Document Type

Honors Thesis


Engineering Physics


Robert J. Lad

Committee Members

Carl P. Tripp, Jordan LaBouff, Samuel T. Hess

Graduation Year

May 2023

Publication Date

Spring 2023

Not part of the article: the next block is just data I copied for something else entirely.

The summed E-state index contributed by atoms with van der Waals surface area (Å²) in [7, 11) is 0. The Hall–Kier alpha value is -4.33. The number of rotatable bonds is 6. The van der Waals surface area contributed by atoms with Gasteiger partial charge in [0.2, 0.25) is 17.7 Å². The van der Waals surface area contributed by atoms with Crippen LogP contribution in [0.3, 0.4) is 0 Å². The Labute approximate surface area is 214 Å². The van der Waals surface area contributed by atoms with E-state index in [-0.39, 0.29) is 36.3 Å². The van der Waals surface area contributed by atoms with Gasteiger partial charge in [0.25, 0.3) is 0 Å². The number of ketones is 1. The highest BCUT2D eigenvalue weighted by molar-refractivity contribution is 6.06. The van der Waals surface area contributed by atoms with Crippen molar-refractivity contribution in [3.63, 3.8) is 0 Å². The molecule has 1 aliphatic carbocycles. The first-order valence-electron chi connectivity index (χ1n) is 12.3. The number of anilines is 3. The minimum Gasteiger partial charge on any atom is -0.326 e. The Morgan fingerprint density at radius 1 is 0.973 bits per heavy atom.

Wireless sensors that can operate in temperatures up to 1000°C are widely needed for real time monitoring of large-scale industrial processes. Such sensors will improve efficiency and prevent component failure. Under previous work at UMaine, Surface Acoustic Wave Resonator (SAWR) sensors fabricated on piezoelectric langasite (La3Ga5SiO14) wafers have shown promise for wireless strain measurements at high temperatures. However, there is a major technical challenge in attaching SAWR langasite based sensors to metal parts because the large differences in the coefficient of thermal expansion (CTE) between langasite and metals leads to large thermal stresses and fracture of the associated materials during thermal cycling. Preliminary work resulted in the development of a multilayered adhesive containing graded CTE values using platinum, silicon, zirconium, and copper which showed promising adhesion between langasite and steel. However, problems with the multilayered adhesive include non-uniform bonding leading to irreproducible behavior, film delamination, weakening through oxidation, and lack of thermal stability. This thesis reports on results of experiments performed using facilities in UMaine’s Frontier Institute for Research in Sensor Technologies (FIRST). The thermal stability of PtxSi1-x alloy films deposited on langasite substrates was investigated to create a uniform, reproducible layer to reliably adhere langasite to a copper overlayer. The PtxSi1-x films were deposited to a thickness of ~150nm using an electron beam evaporation technique carried out in ultra-high vacuum. Several PtxSi1-x films were synthesized by co-deposition from elemental Si and Pt sources and then subjected to annealing treatments up to 850°C in vacuum, air, or N2 process gases. The PtSi alloy composition was identified to be the most promising for creating a uniform, thermally stable film as determined from X-ray diffraction and scanning electron microscopy analysis. A 500 nm thick copper layer deposited on a PtSi film using a sputter deposition technique yielded a thermally stable film configuration due to a chemical reaction across the PtSi/Cu interface.

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